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Informal Sharing of Breast Milk Gains Popularity

By HospiMedica International staff writers
Posted on 04 Nov 2019
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Women unable to produce enough breast milk are increasingly practicing unsafe informal milk-sharing, according to a new study.

Researchers at Northwell Health (Lake Success, NY, USA) conducted an anonymous Facebook survey among 650 mothers. They also conducted a statistical analysis of the characteristics of publicly available blog posts about receiving donor breast milk. The results revealed that more than 50% of the women had no safety concerns about the informally donated breast milk, and almost 80% did not medically screen the donors, because they trusted them. More than half of the survey respondents cited concerns about the cost of obtain breast milk from a formal milk banks, followed by concerns about milk quality and ability to obtain a prescription for breast milk.

Following the study, the American Academy of Pediatrics (AAP; Itasca, IL, USA) reiterated that it recommends exclusive breastfeeding until six months of age, and to continue breastfeeding as complementary foods are introduced. Women who are unable to produce enough milk can supplement infant diets with formula or donor breast milk from formal milk banks. The AAP discouraged the use of informally shared breast milk, due to the potential risk of spreading disease or exposure to medications, alcohol, illegal drugs or other contaminants. The study was presented at the American Academy of Pediatrics (AAP) national conference, held during October 2019 in New Orleans (LA, USA).

“Not only are our patients unaware of the potential risks that they are undertaking when participating in these informal milk-sharing practices, they are also often not informing their physicians,” said study co-author Ruth Milanaik, DO, of the Northwell Health Cohen Children's Medical Center. “In addition to educating patients, physicians must underscore the importance of discussing these habits with medical professionals so that we have the necessary information to make accurate diagnoses should a medical need arise.”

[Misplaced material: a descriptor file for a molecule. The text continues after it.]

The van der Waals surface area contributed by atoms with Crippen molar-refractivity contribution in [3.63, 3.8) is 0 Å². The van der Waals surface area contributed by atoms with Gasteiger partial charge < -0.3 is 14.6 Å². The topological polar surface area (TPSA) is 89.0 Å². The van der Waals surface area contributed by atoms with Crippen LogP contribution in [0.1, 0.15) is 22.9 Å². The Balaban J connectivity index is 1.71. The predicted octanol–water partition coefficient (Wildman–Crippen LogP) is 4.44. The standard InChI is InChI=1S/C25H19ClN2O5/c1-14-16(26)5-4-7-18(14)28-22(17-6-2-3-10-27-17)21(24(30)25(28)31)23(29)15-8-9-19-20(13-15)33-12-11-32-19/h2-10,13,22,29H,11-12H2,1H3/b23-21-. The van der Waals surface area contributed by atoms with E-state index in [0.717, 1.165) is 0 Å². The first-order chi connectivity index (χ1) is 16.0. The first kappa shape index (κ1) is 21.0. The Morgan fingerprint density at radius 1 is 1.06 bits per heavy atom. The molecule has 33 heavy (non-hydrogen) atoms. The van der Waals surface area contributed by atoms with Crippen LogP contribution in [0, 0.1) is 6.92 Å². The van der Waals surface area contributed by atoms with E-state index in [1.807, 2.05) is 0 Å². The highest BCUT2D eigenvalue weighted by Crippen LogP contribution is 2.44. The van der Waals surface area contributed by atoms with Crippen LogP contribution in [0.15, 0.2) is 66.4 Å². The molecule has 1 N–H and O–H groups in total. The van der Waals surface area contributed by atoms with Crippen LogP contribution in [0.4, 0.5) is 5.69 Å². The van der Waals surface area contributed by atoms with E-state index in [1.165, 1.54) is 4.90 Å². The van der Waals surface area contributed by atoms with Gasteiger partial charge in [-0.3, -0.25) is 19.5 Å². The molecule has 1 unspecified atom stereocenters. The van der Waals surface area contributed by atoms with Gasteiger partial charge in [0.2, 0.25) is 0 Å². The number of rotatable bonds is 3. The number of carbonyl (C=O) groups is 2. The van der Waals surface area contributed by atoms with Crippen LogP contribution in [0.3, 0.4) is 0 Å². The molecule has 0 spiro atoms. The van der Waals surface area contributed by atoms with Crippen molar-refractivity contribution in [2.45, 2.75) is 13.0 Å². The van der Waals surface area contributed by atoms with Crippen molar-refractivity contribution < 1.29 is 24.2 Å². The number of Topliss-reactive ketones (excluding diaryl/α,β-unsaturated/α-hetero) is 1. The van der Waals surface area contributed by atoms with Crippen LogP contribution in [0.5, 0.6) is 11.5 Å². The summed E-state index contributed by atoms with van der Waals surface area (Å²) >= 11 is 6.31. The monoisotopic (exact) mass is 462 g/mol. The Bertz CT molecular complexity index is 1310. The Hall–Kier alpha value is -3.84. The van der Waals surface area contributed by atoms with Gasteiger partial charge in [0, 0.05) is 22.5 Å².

The World Health Organization (WHO) recommends breastfeeding exclusively for the first six months of life. Even after the introduction of foods at six months of age, continued breastfeeding is recommended until at least one to two years of age. In reality, only 38% of infants are only breastfed during their first six months of life on a global level; in the United States, only 13% breastfeed until the age of six months. For the mother, short-term benefits include better uterus shrinkage, reduced post-partum depression, and weight loss. Long-term benefits include decreased risk for breast cancer, rheumatoid arthritis and cardiovascular disease (CVD).

Related Links:
Northwell Health
American Academy of Pediatrics

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